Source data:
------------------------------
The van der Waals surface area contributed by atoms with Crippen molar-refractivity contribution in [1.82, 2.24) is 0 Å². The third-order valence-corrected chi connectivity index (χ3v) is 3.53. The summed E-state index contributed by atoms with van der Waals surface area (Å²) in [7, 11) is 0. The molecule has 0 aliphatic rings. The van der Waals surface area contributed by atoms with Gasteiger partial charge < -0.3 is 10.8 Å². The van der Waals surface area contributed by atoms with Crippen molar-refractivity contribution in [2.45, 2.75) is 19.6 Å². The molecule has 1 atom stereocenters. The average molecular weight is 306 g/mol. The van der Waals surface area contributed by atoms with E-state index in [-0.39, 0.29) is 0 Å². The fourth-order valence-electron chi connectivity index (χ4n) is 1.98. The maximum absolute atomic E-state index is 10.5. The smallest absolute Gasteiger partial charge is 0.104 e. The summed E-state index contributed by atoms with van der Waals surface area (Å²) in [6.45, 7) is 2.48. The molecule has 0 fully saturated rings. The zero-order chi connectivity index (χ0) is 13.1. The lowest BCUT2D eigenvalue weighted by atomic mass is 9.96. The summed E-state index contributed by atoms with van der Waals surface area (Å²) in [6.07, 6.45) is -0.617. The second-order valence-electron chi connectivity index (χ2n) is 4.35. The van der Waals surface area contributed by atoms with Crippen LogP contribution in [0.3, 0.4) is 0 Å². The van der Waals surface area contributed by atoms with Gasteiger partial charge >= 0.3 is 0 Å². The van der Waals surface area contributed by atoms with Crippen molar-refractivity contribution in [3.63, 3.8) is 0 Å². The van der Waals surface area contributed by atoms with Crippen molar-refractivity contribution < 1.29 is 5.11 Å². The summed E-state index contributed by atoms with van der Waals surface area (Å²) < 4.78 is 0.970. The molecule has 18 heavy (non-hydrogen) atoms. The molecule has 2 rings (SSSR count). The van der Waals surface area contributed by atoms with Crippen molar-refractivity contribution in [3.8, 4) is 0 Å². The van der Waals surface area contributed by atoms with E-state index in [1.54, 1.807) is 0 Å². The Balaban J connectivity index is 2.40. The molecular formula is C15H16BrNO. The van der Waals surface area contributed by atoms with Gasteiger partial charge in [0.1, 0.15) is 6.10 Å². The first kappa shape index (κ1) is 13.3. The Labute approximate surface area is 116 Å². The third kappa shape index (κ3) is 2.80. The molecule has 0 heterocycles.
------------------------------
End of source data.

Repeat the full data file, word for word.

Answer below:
The van der Waals surface area contributed by atoms with Crippen molar-refractivity contribution in [1.82, 2.24) is 0 Å². The third-order valence-corrected chi connectivity index (χ3v) is 3.53. The summed E-state index contributed by atoms with van der Waals surface area (Å²) in [7, 11) is 0. The molecule has 0 aliphatic rings. The van der Waals surface area contributed by atoms with Gasteiger partial charge < -0.3 is 10.8 Å². The van der Waals surface area contributed by atoms with Crippen molar-refractivity contribution in [2.45, 2.75) is 19.6 Å². The molecule has 1 atom stereocenters. The average molecular weight is 306 g/mol. The van der Waals surface area contributed by atoms with E-state index in [-0.39, 0.29) is 0 Å². The fourth-order valence-electron chi connectivity index (χ4n) is 1.98. The maximum absolute atomic E-state index is 10.5. The smallest absolute Gasteiger partial charge is 0.104 e. The summed E-state index contributed by atoms with van der Waals surface area (Å²) in [6.45, 7) is 2.48. The molecule has 0 fully saturated rings. The zero-order chi connectivity index (χ0) is 13.1. The lowest BCUT2D eigenvalue weighted by atomic mass is 9.96. The summed E-state index contributed by atoms with van der Waals surface area (Å²) in [6.07, 6.45) is -0.617. The second-order valence-electron chi connectivity index (χ2n) is 4.35. The van der Waals surface area contributed by atoms with Crippen LogP contribution in [0.3, 0.4) is 0 Å². The van der Waals surface area contributed by atoms with Gasteiger partial charge >= 0.3 is 0 Å². The van der Waals surface area contributed by atoms with Crippen molar-refractivity contribution in [3.63, 3.8) is 0 Å². The van der Waals surface area contributed by atoms with Crippen molar-refractivity contribution < 1.29 is 5.11 Å². The summed E-state index contributed by atoms with van der Waals surface area (Å²) < 4.78 is 0.970. The molecule has 18 heavy (non-hydrogen) atoms. The molecule has 2 rings (SSSR count). The van der Waals surface area contributed by atoms with Crippen molar-refractivity contribution in [3.8, 4) is 0 Å². The van der Waals surface area contributed by atoms with E-state index in [1.54, 1.807) is 0 Å². The Balaban J connectivity index is 2.40. The molecular formula is C15H16BrNO. The van der Waals surface area contributed by atoms with Gasteiger partial charge in [0.1, 0.15) is 6.10 Å². The first kappa shape index (κ1) is 13.3. The Labute approximate surface area is 116 Å². The third kappa shape index (κ3) is 2.80. The molecule has 0 heterocycles.